Designed and built in 1906 the interior of the King's was designed by J.D. Swanston, a Kirkcaldy architect with many fine theatres to his credit. The Kings Theatre is one of Edinburgh’s more famous buildings surrounded by traditionally refined classical properties in Edinburgh’s well known Tollcross area North West of the meadows...
Over the course of 35 days in the summer of 2013, the King’s Theatre was closed to the public for a very special make-over. The 42 metre height of the King’s auditorium was filled with a free-standing scaffold to allow access to the walls and the ceiling without damaging the delicate, listed interior for a major restoration of the decorative plasterwork. The main feature was the installation of a new centrepiece for the theatre, the King’s Dome Commission – an original mural designed by acclaimed painter and playwright, John Byrne.
Photographer Ron O’Donnell documented the entire project from the drawing board to the final unveiling of the artwork titled ‘All the World’s a Stage’.
This display presents a selection of Ron’s photographs giving a sense of the process of transferring the original design onto an 85m2 curved plaster dome, working at a height of over 42 metres above the ground. The design was then transferred to the dome using digital projectors and Laser measurement to locate, and outline the image.
Following scenic artist and project manager, Kevin Leary and his team of six, including John and his daughter Celie, Ron’s photographs capture the realisation of a major contemporary commission.
Ron O’Donnell is one of Scotland’s finest contemporary art-photographers, renowned for his work in constructed and narrative large format photography. He has exhibited nationally and internationally and is collected by eminent institutions. Born in Stirling he lives and works in Edinburgh, and is a Lecturer in Photography at Edinburgh Napier University.
John Byrne was born in 1940 in Paisley and attended Glasgow School of Art. He is celebrated for his diverse talents as a fine artist, a designer of theatre sets and album covers, and one of the most notable playwrights of his generation.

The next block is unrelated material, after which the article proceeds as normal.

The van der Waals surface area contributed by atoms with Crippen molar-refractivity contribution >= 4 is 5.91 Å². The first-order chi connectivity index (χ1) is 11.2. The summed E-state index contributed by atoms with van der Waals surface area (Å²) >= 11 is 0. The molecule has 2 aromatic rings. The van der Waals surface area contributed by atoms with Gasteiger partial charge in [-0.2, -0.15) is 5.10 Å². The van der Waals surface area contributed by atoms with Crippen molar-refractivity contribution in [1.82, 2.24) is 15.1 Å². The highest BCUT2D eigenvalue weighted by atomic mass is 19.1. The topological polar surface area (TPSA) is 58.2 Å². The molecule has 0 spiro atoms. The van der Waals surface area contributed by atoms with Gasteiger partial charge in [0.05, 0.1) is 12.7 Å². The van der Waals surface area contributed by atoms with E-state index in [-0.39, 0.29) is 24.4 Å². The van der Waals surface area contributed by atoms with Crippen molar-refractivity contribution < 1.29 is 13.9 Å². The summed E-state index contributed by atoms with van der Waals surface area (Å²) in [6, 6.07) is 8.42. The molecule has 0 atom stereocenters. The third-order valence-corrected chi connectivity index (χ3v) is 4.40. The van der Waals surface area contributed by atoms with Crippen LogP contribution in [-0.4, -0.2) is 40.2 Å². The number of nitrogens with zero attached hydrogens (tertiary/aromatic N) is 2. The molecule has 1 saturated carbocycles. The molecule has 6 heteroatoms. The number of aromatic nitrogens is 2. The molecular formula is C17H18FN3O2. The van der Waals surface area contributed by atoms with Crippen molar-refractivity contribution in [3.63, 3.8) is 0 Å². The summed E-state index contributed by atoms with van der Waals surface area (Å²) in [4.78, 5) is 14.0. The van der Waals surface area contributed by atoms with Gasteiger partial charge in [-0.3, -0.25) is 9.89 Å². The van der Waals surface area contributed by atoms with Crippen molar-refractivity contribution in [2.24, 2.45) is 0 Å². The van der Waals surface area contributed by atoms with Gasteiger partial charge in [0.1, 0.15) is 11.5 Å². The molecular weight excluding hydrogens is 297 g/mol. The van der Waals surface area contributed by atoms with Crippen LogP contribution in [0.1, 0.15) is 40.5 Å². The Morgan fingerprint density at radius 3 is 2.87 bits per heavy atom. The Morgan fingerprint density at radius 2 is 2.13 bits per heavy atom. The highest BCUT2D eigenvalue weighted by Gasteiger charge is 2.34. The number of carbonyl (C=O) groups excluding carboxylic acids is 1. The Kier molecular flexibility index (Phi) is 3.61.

Ron O'Donnell, Edinburgh Napier University
John Byrne's original design
about John Byrne's original design
John Byrnes original design, using acrylic and gouache on paper for the King’s theatre dome, the title ‘All the World’s a Stage’ depicts a swirling celestial scene, where a black harlequin carries the sun through the clouds and a flame-haired woman, draped in a star-cloth banner, pushes the moon through the sky.
Composite panorama depicting the entire dome
about Composite panorama depicting the entire dome
Composite panorama depicting the entire dome, with the original painting and plasterwork. The domed ceiling of the auditorium, which had greatly deteriorated over the years, was repaired and replastered and now requires repainting. As the remaining trompe l'oeil decoration of the dome is not original and was painted in 1985, this presented the Trust with an opportunity to commission a new design in a more contemporary style, that would become an attraction its own right and greatly enhance the King's Theatre.
Plaster gilded crown half cleaned shows the accumulation of dust and debris over the decades
about Plaster gilded crown half cleaned shows the accumulation of dust and debris over the decades
Panorama of the primed dome, prepared for outlining
about Panorama of the primed dome, prepared for outlining